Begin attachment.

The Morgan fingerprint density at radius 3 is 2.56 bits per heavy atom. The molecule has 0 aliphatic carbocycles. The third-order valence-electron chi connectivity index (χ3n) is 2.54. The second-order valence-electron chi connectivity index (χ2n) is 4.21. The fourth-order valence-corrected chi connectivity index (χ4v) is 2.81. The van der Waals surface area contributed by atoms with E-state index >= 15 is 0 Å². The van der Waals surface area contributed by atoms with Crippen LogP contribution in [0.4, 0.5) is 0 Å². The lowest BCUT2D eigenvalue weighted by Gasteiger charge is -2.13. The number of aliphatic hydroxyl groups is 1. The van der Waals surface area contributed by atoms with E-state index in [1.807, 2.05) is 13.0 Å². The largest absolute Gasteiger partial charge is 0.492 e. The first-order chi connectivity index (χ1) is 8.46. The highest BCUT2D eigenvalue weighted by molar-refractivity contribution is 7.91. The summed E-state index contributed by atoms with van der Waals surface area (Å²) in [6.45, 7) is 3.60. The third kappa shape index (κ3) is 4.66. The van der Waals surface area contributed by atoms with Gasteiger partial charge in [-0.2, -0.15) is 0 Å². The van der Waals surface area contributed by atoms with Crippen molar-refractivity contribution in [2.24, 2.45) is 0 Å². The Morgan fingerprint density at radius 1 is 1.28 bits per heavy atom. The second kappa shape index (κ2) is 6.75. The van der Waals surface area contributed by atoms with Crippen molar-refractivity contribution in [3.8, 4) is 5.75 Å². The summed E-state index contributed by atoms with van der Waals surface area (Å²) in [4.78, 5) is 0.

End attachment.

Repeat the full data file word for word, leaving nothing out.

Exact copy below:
The Morgan fingerprint density at radius 3 is 2.56 bits per heavy atom. The molecule has 0 aliphatic carbocycles. The third-order valence-electron chi connectivity index (χ3n) is 2.54. The second-order valence-electron chi connectivity index (χ2n) is 4.21. The fourth-order valence-corrected chi connectivity index (χ4v) is 2.81. The van der Waals surface area contributed by atoms with E-state index >= 15 is 0 Å². The van der Waals surface area contributed by atoms with Crippen LogP contribution in [0.4, 0.5) is 0 Å². The lowest BCUT2D eigenvalue weighted by Gasteiger charge is -2.13. The number of aliphatic hydroxyl groups is 1. The van der Waals surface area contributed by atoms with E-state index in [1.807, 2.05) is 13.0 Å². The largest absolute Gasteiger partial charge is 0.492 e. The first-order chi connectivity index (χ1) is 8.46. The highest BCUT2D eigenvalue weighted by molar-refractivity contribution is 7.91. The summed E-state index contributed by atoms with van der Waals surface area (Å²) in [6.45, 7) is 3.60. The third kappa shape index (κ3) is 4.66. The van der Waals surface area contributed by atoms with Gasteiger partial charge in [-0.2, -0.15) is 0 Å². The van der Waals surface area contributed by atoms with Crippen molar-refractivity contribution in [2.24, 2.45) is 0 Å². The Morgan fingerprint density at radius 1 is 1.28 bits per heavy atom. The second kappa shape index (κ2) is 6.75. The van der Waals surface area contributed by atoms with Crippen molar-refractivity contribution in [3.8, 4) is 5.75 Å². The summed E-state index contributed by atoms with van der Waals surface area (Å²) in [4.78, 5) is 0.